Zafu Limerick

There Once Was a Man . . .

OK, so perhaps this isn’t the finest moment in my career as a booster of meditation. I just happen to have a soft spot for limericks. And as anyone who knows something about limericks  will attest, one limerick deserves, nay demands, another.

Dear Reader, the snow is about to fall in Vermont. Potentially stressful holidays loom. The economy is poised on the brink of something, but it’s hard to tell what. In these moments the mind turns to meditation. Ah well, yes very important. This time however, the mind turned to limericks.

Please Post

My request is simple: compose a (traditionally) five-line limerick using the word “zafu.” The word “zafu” can appear at the end of a rhyming line or in the body of the limerick. Comment on this blog post with your limerick and anything else you would like to share. If your limerick is “family friendly”, we will print it here. Traditionally limericks are opportunities to uncork profanity in unexpected ways. We respect this tradition but can only follow it up to a point. Apologies in advance; if you send us a really dirty limerick, the chances of publication are well…severely diminished.

The Word

In case you have stumbled upon this challenge based upon your love of limericks rather than your pursuit of the noble path of meditation, we might explain. “Zafu” is a Japanese word for a round pleated cushion used originally in the Zen tradition for the practice of Zazen or meditation. The practitioner sits on the cushion, traditionally with legs crossed in the lotus position on a Zabuton Mat.

Some of you might have endeavored the lotus posture in an earlier, more limber, era. Unless you are an adept, I suggest you refrain from trying it now (unless under supervision.) Speaking of limber, part of the challenge with using “Zafu” at the end of the limerick line is that limericks typically rely on anapestic phrasing. That is, a set of words or a word comprised of three syllables with the accent on the last syllable – like seventeen or well, yes, Nantucket. Attempting to use the two equally accented syllables of “Za-Fu” at the end of a line  raises challenges to this convention.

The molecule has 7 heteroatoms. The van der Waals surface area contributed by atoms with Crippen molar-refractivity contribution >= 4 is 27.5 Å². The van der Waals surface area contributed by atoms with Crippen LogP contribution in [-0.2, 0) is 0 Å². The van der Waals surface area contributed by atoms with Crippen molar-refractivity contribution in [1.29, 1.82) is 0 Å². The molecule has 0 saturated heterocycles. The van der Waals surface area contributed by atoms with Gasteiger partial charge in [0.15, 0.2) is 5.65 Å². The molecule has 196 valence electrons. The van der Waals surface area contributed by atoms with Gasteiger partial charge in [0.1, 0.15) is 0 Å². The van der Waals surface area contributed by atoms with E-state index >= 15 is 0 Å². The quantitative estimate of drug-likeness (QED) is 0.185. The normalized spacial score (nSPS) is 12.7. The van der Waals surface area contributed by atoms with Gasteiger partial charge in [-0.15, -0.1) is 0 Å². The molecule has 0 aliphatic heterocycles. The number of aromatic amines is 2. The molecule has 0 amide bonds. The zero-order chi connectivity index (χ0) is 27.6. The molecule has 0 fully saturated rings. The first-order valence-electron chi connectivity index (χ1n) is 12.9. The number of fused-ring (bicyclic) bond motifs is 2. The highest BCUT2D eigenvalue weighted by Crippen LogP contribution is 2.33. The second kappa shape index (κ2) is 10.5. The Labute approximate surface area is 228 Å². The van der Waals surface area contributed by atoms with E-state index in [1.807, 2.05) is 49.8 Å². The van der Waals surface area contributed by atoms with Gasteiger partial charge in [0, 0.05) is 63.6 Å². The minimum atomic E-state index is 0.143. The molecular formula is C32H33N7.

Out of Time

This is a blog about meditation. If would be great if your limerick somehow addressed the subject, but we won’t insist. While nonsense has its place, limericks reach their apogee when word play and word meaning support each other. According to Dictionary.com, the term limerick comes from a party game played (in Ireland or England) at the end of the 19th century. Participants would extemporize verse and their efforts would be followed by the chorus “Won’t you come up to Limerick”  — a town in the west of Ireland.

To extemporize means to recite spontaneously. How does one do this? The word’s roots here give a clue. Literally “ex-tempore” — is latin for outside of time. This time beyond time is the moment in which insights are born and also traditionally when true meditation is achieved. It may also be the only time when things happen. Speaking of out of time, when, you may ask, is there the time to compose this limerick? Commuting time, waiting in line, and while seeming to listen to someone complain are all great opportunities to turn your mind to the 5-lined monster.

A couple of limericks:

The Sound of One Cheek Sneaking

In Zazen, stuffed firm and sewn round,

A Zafu keeps your cheeks off the ground,

Not to be crass,

But if more than time you must pass,

Dense stuffing means no sound will be found.

(And a more solemn effort:)

The View of Meditation

From his black cotton buckwheat Zafu,

The Zen Master taught on the View,

He said, “Not as real as it seems,

Life’s like a Dream.

Zazen is no-thing to do.”

Editor’s Note: We have as yet no examples of the poetic tradition Mr. Greenleaf favors in our book inventory.  However, for other examples of poetic expressions of the spontaneous nature of insight see First Thought Best Thought by Chogyam Trungpa Rinpoche,  Haiku Mind by Patricia Donegan, The Spring of My Life by Issa, or Narrow Road to the Interior by Basho.  Patricia Donegan’s instructional book Haiku is aimed at young writers but is eminently useful to all who wish to try their hand at that form.